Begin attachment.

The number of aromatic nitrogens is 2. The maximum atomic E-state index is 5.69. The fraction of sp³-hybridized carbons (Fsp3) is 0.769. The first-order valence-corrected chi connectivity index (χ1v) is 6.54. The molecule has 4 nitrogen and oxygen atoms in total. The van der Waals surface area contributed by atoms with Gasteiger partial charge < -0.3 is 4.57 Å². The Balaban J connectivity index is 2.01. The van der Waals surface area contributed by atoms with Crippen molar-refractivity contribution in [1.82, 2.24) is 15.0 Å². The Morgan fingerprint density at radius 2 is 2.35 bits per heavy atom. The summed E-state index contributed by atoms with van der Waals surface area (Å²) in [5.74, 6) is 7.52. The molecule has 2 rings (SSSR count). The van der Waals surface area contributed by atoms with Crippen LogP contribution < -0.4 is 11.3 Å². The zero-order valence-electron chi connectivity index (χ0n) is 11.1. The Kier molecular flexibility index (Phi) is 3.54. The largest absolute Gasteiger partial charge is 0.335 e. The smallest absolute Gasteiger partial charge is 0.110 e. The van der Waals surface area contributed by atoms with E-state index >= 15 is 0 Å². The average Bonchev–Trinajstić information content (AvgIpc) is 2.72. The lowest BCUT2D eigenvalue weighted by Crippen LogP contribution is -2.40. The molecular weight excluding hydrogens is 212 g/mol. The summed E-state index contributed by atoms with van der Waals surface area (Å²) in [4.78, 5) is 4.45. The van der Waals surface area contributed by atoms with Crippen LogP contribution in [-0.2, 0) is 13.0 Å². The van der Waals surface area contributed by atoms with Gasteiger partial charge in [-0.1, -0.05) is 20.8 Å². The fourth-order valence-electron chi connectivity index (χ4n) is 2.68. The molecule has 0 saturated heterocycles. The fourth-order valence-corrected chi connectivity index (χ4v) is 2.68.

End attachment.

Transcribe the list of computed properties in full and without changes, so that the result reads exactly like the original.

The number of aromatic nitrogens is 2. The maximum atomic E-state index is 5.69. The fraction of sp³-hybridized carbons (Fsp3) is 0.769. The first-order valence-corrected chi connectivity index (χ1v) is 6.54. The molecule has 4 nitrogen and oxygen atoms in total. The van der Waals surface area contributed by atoms with Gasteiger partial charge < -0.3 is 4.57 Å². The Balaban J connectivity index is 2.01. The van der Waals surface area contributed by atoms with Crippen molar-refractivity contribution in [1.82, 2.24) is 15.0 Å². The Morgan fingerprint density at radius 2 is 2.35 bits per heavy atom. The summed E-state index contributed by atoms with van der Waals surface area (Å²) in [5.74, 6) is 7.52. The molecule has 2 rings (SSSR count). The van der Waals surface area contributed by atoms with Crippen LogP contribution < -0.4 is 11.3 Å². The zero-order valence-electron chi connectivity index (χ0n) is 11.1. The Kier molecular flexibility index (Phi) is 3.54. The largest absolute Gasteiger partial charge is 0.335 e. The smallest absolute Gasteiger partial charge is 0.110 e. The van der Waals surface area contributed by atoms with E-state index >= 15 is 0 Å². The average Bonchev–Trinajstić information content (AvgIpc) is 2.72. The lowest BCUT2D eigenvalue weighted by Crippen LogP contribution is -2.40. The molecular weight excluding hydrogens is 212 g/mol. The summed E-state index contributed by atoms with van der Waals surface area (Å²) in [4.78, 5) is 4.45. The van der Waals surface area contributed by atoms with Crippen LogP contribution in [-0.2, 0) is 13.0 Å². The van der Waals surface area contributed by atoms with Gasteiger partial charge in [-0.1, -0.05) is 20.8 Å². The fourth-order valence-electron chi connectivity index (χ4n) is 2.68. The molecule has 0 saturated heterocycles. The fourth-order valence-corrected chi connectivity index (χ4v) is 2.68.